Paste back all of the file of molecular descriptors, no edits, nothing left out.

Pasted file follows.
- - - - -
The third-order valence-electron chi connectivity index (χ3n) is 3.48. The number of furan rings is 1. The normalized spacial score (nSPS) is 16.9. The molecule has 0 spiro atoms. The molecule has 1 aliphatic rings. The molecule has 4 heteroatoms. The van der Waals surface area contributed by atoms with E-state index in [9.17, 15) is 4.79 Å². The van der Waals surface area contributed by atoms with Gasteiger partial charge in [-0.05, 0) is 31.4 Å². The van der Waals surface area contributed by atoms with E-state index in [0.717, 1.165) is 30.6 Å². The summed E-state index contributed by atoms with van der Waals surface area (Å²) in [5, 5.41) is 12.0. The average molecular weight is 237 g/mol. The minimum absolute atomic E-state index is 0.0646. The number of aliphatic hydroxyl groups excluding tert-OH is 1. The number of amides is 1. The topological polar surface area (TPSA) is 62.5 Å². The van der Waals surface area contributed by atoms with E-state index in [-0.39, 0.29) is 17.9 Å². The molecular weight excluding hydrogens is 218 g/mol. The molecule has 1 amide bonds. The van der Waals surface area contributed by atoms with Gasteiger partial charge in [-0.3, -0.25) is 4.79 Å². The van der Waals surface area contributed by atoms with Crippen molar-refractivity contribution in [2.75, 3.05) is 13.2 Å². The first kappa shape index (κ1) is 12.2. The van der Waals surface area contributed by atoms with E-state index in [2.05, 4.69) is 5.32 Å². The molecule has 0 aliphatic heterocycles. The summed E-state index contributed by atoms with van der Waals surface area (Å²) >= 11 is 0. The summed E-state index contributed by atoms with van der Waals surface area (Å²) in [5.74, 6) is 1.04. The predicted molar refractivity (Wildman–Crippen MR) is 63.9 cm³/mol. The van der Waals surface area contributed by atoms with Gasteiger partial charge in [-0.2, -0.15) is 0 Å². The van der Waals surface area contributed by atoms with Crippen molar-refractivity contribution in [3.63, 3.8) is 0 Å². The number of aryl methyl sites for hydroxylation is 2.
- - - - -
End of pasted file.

The third-order valence-electron chi connectivity index (χ3n) is 3.48. The number of furan rings is 1. The normalized spacial score (nSPS) is 16.9. The molecule has 0 spiro atoms. The molecule has 1 aliphatic rings. The molecule has 4 heteroatoms. The van der Waals surface area contributed by atoms with E-state index in [9.17, 15) is 4.79 Å². The van der Waals surface area contributed by atoms with Gasteiger partial charge in [-0.05, 0) is 31.4 Å². The van der Waals surface area contributed by atoms with E-state index in [0.717, 1.165) is 30.6 Å². The summed E-state index contributed by atoms with van der Waals surface area (Å²) in [5, 5.41) is 12.0. The average molecular weight is 237 g/mol. The minimum absolute atomic E-state index is 0.0646. The number of aliphatic hydroxyl groups excluding tert-OH is 1. The number of amides is 1. The topological polar surface area (TPSA) is 62.5 Å². The van der Waals surface area contributed by atoms with E-state index in [-0.39, 0.29) is 17.9 Å². The molecular weight excluding hydrogens is 218 g/mol. The molecule has 1 amide bonds. The van der Waals surface area contributed by atoms with Gasteiger partial charge in [-0.3, -0.25) is 4.79 Å². The van der Waals surface area contributed by atoms with Crippen molar-refractivity contribution in [2.75, 3.05) is 13.2 Å². The first kappa shape index (κ1) is 12.2. The van der Waals surface area contributed by atoms with E-state index in [2.05, 4.69) is 5.32 Å². The molecule has 0 aliphatic heterocycles. The summed E-state index contributed by atoms with van der Waals surface area (Å²) >= 11 is 0. The summed E-state index contributed by atoms with van der Waals surface area (Å²) in [5.74, 6) is 1.04. The predicted molar refractivity (Wildman–Crippen MR) is 63.9 cm³/mol. The van der Waals surface area contributed by atoms with Gasteiger partial charge in [-0.2, -0.15) is 0 Å². The van der Waals surface area contributed by atoms with Crippen molar-refractivity contribution in [3.63, 3.8) is 0 Å². The number of aryl methyl sites for hydroxylation is 2.